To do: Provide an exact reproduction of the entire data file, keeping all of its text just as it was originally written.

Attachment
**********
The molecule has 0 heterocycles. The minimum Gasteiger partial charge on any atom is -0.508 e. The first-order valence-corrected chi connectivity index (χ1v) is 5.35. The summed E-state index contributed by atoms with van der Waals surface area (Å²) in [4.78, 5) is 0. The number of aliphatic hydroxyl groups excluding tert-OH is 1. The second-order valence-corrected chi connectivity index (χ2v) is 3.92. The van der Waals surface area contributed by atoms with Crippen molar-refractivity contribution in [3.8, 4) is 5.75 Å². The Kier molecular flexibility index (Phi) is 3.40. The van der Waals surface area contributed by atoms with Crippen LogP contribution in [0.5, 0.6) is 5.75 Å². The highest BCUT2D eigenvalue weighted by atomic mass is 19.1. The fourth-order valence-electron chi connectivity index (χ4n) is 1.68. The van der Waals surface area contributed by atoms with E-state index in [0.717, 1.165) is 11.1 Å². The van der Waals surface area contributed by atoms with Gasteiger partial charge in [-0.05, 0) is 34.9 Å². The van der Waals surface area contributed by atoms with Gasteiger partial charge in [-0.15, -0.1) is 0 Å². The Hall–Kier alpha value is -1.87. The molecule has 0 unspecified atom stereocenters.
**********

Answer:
The molecule has 0 heterocycles. The minimum Gasteiger partial charge on any atom is -0.508 e. The first-order valence-corrected chi connectivity index (χ1v) is 5.35. The summed E-state index contributed by atoms with van der Waals surface area (Å²) in [4.78, 5) is 0. The number of aliphatic hydroxyl groups excluding tert-OH is 1. The second-order valence-corrected chi connectivity index (χ2v) is 3.92. The van der Waals surface area contributed by atoms with Crippen molar-refractivity contribution in [3.8, 4) is 5.75 Å². The Kier molecular flexibility index (Phi) is 3.40. The van der Waals surface area contributed by atoms with Crippen LogP contribution in [0.5, 0.6) is 5.75 Å². The highest BCUT2D eigenvalue weighted by atomic mass is 19.1. The fourth-order valence-electron chi connectivity index (χ4n) is 1.68. The van der Waals surface area contributed by atoms with E-state index in [0.717, 1.165) is 11.1 Å². The van der Waals surface area contributed by atoms with Gasteiger partial charge in [-0.05, 0) is 34.9 Å². The van der Waals surface area contributed by atoms with Gasteiger partial charge in [-0.15, -0.1) is 0 Å². The Hall–Kier alpha value is -1.87. The molecule has 0 unspecified atom stereocenters.